The most popular open-source software ,WordPress is also starting to find a niche as a low-cost corporate CMS (content management system), at least for managing relatively simple Web sites.
“In the last six months or so, over half the sites being launched with WordPress are really not blogging sites per se, they are complete sites,” said Raanan Bar-Cohen, vice president of media services for Automattic, the company WordPress developer Matt Mullenweg started to offer a hosted version of the software.
Such use has caught at least some of the CMS community by surprise.
“There’s a debate raging within Twitter about whether traditional blogging platform WordPress is also a CMS,” wrote Tony Byrne in a blog post. Byrne is the founder of the CMS analyst firm The Real Story Group, formerly called CMS Watch. “Our take: many organizations are using WordPress as a CMS. That makes it a CMS.”
“A larger enterprise would almost never want [to] use one of those tools for a major web property. But they offer useful alternatives for [small and medium-size business] scenarios, as well as simpler projects,” Byrne elaborated.
Across the Web, about 21 million sites use WordPress in one form or another, according to Bar-Cohen. Automattic offers a free hosted version of WordPress, as well as paid hosted versions with extra features and support.
Byrne admitted he was skeptical at first of the idea of using WordPress as a CMS. Out of the box, it doesn’t have many of the capabilities, such as workflow or advanced version control, needed even for basic CMS duties.
“It’s one thing to run a blog with a few extra plug-ins and widgets. It’s another to run a corporate Web site,” Byrne said in an interview.
Nonetheless, The Real Story Group spoke with customers and examined Web sites. It found that if an organization had to maintain a relatively simple Web site, one with 50 pages or fewer, then WordPress could prove to be a low-cost, relatively easy-to-maintain option.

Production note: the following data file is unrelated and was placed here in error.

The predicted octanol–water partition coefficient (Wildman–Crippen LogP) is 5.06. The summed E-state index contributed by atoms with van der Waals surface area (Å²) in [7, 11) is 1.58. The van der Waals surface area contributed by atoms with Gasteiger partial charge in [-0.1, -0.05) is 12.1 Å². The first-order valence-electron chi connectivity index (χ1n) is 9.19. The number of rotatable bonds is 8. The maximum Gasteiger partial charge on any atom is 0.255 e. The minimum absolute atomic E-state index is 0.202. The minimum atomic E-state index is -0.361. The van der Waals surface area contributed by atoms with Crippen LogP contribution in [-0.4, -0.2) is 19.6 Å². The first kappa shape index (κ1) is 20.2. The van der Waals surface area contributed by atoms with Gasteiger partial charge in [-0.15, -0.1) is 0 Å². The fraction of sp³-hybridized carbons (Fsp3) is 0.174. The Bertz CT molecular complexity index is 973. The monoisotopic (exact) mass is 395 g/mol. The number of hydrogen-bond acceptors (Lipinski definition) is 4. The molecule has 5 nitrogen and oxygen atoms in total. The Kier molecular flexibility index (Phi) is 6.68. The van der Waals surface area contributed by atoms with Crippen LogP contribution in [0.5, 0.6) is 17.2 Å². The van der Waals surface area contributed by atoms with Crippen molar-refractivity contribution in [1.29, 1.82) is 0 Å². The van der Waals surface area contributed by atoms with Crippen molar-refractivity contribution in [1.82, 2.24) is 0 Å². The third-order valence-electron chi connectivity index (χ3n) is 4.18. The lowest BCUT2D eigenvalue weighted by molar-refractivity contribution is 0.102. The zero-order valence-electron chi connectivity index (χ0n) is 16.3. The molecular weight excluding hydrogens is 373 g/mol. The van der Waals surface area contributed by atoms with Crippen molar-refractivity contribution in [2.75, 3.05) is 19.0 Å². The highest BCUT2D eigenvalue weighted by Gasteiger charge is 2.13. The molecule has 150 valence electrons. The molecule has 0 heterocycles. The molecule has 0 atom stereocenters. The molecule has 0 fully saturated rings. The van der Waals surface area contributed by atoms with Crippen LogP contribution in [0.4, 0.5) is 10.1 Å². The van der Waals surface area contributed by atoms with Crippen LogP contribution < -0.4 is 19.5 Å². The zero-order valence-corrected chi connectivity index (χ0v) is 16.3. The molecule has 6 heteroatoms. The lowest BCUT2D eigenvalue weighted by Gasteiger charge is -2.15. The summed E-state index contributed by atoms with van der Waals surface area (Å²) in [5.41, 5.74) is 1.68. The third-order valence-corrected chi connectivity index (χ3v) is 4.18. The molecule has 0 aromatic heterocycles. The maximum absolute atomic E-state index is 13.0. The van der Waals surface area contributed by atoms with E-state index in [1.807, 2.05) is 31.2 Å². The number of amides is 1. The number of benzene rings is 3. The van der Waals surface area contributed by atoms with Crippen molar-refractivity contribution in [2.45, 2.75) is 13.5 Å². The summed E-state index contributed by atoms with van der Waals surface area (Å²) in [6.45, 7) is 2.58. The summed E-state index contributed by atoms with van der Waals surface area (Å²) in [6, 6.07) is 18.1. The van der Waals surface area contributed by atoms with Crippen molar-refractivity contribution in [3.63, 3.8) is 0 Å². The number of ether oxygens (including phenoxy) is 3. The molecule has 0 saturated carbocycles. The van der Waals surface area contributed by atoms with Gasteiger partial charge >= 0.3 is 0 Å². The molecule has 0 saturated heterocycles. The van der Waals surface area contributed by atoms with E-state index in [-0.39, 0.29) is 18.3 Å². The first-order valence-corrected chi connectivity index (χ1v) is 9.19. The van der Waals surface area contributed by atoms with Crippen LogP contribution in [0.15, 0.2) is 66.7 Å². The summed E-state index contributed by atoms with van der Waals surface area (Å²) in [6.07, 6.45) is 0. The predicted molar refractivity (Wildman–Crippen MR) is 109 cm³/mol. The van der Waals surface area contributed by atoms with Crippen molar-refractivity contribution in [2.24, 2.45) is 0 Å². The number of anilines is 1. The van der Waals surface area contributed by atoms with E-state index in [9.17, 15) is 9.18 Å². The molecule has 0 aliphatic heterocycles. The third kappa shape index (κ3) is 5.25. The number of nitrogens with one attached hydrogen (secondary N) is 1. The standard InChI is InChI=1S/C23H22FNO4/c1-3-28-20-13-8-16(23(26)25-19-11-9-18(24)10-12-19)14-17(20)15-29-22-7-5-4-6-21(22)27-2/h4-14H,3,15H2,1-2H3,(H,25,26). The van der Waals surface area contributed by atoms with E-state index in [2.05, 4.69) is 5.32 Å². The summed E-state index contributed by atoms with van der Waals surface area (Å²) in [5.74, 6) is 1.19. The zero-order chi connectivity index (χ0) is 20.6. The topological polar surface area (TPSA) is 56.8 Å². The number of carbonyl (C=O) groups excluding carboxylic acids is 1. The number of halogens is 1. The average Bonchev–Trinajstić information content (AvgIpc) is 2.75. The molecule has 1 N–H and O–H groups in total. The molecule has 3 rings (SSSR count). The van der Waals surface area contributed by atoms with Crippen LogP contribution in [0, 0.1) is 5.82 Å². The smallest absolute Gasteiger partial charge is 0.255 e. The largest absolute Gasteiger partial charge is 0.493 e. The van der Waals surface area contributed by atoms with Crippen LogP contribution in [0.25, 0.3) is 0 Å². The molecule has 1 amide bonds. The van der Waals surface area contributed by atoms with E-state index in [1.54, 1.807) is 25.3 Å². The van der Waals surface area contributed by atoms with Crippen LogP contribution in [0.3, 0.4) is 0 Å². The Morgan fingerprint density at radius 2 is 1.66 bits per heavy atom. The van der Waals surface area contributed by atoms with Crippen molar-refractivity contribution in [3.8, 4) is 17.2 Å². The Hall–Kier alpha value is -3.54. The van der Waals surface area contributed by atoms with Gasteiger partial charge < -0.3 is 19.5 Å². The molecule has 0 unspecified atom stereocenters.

“It’s not a [full] development platform, but it can drive a simple Web site fairly capably,” Byrne said.
While it is less sophisticated than many CMS packages, such as the open-source Drupal, it could provide an alternative to other simple platforms, like Joomla and the .Net-driven DotNetNuke.
In this realm, WordPress offers a few distinct advantages, most notably its intuitive interface. “WordPress has an ease of use that is something other vendors could learn from,” Byrne said.
Also, thanks to third-party developers, WordPress has a wide array of plug-ins to extend its functionality, some of which can be used to tackle CMS chores. For instance, a plug-in called Edit Flow offers workflow, or the ability to route a document to multiple parties for editing and approval.
Overall, the WordPress site itself lists more than 8,600 plug-ins. Plugins help your browser perform specific functions like viewing special graphic formats or playing multimedia files.
WordPress has its downsides as well. For one, access control is quite limited, Byrne said. The software offers only sitewide roles. Anybody with administrative rights has the ability to edit any page on the entire site. Someone from human resources, for instance, wouldn’t be restricted to editing only HR pages.
Another shortcoming is the lack of advanced content modeling. While a site can host a series of Web pages, it would be difficult to make finer distinctions among the pages — for a news site to separate news articles from case studies and features, for instance.
Making such distinctions would be possible through some development work, though other CMSes can make this sort of templating much easier.
In general, the deeper into development that a Web site administrator must go, the more the organization should consider another platform, Byrne said.
That said, WordPress is being used as a CMS in some quarters. The Harvard Gazette, The Wall Street Journal’s All Things Digital Web site and the New York City public television station WNET all run on the software.
For WNET, using WordPress cut the cost of setting up a television Web site, from an estimated average of US$25,000 to $40,000 down to $5,000 to $10,000, according to a white paper posted by WNET and digital design firm Tierra Innovation, which helped with the implementation.
The approach that WordPress designers take, Bar-Cohen said, is to keep the core of the software as simple as possible, allowing users to add on additional features through plug-ins.
This approach differs from most other CMS offerings in its simplicity, Bar-Cohen argued. Many packages will come bundled with lots of features such as polls and forums. The administrator may pull out these features if they are not needed on the site, but that work will need to be repeated each time the software is upgraded.
“We keep the core flexible and don’t try to throw everything into it,” he said.